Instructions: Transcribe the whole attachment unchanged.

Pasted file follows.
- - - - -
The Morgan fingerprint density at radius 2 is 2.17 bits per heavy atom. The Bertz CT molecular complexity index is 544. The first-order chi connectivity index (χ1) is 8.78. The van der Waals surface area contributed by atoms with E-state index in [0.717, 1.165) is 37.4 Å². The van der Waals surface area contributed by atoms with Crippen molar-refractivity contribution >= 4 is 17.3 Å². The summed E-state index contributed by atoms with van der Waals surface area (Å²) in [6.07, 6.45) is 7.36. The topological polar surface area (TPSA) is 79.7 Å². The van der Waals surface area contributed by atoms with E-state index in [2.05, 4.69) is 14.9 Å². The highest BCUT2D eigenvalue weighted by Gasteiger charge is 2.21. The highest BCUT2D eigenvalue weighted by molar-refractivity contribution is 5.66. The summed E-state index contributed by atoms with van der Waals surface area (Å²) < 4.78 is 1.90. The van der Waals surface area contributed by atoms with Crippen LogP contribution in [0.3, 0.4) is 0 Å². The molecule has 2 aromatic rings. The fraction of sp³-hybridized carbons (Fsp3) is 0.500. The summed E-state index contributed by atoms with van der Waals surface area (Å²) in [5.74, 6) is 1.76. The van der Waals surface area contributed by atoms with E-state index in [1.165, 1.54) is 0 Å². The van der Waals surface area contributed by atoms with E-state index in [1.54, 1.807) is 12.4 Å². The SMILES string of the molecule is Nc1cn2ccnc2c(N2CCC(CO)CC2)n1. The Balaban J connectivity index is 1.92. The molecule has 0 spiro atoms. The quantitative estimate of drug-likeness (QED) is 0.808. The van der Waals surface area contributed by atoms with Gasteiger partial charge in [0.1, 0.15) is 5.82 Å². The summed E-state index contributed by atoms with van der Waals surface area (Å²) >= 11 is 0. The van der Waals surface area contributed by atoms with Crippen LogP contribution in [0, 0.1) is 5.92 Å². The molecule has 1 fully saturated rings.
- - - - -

The Morgan fingerprint density at radius 2 is 2.17 bits per heavy atom. The Bertz CT molecular complexity index is 544. The first-order chi connectivity index (χ1) is 8.78. The van der Waals surface area contributed by atoms with E-state index in [0.717, 1.165) is 37.4 Å². The van der Waals surface area contributed by atoms with Crippen molar-refractivity contribution >= 4 is 17.3 Å². The summed E-state index contributed by atoms with van der Waals surface area (Å²) in [6.07, 6.45) is 7.36. The topological polar surface area (TPSA) is 79.7 Å². The van der Waals surface area contributed by atoms with E-state index in [2.05, 4.69) is 14.9 Å². The highest BCUT2D eigenvalue weighted by Gasteiger charge is 2.21. The highest BCUT2D eigenvalue weighted by molar-refractivity contribution is 5.66. The summed E-state index contributed by atoms with van der Waals surface area (Å²) < 4.78 is 1.90. The van der Waals surface area contributed by atoms with Crippen LogP contribution in [0.3, 0.4) is 0 Å². The molecule has 2 aromatic rings. The fraction of sp³-hybridized carbons (Fsp3) is 0.500. The summed E-state index contributed by atoms with van der Waals surface area (Å²) in [5.74, 6) is 1.76. The van der Waals surface area contributed by atoms with E-state index in [1.165, 1.54) is 0 Å². The van der Waals surface area contributed by atoms with E-state index in [1.54, 1.807) is 12.4 Å². The SMILES string of the molecule is Nc1cn2ccnc2c(N2CCC(CO)CC2)n1. The Balaban J connectivity index is 1.92. The molecule has 0 spiro atoms. The quantitative estimate of drug-likeness (QED) is 0.808. The van der Waals surface area contributed by atoms with Gasteiger partial charge in [0.1, 0.15) is 5.82 Å². The summed E-state index contributed by atoms with van der Waals surface area (Å²) >= 11 is 0. The van der Waals surface area contributed by atoms with Crippen LogP contribution in [0, 0.1) is 5.92 Å². The molecule has 1 fully saturated rings.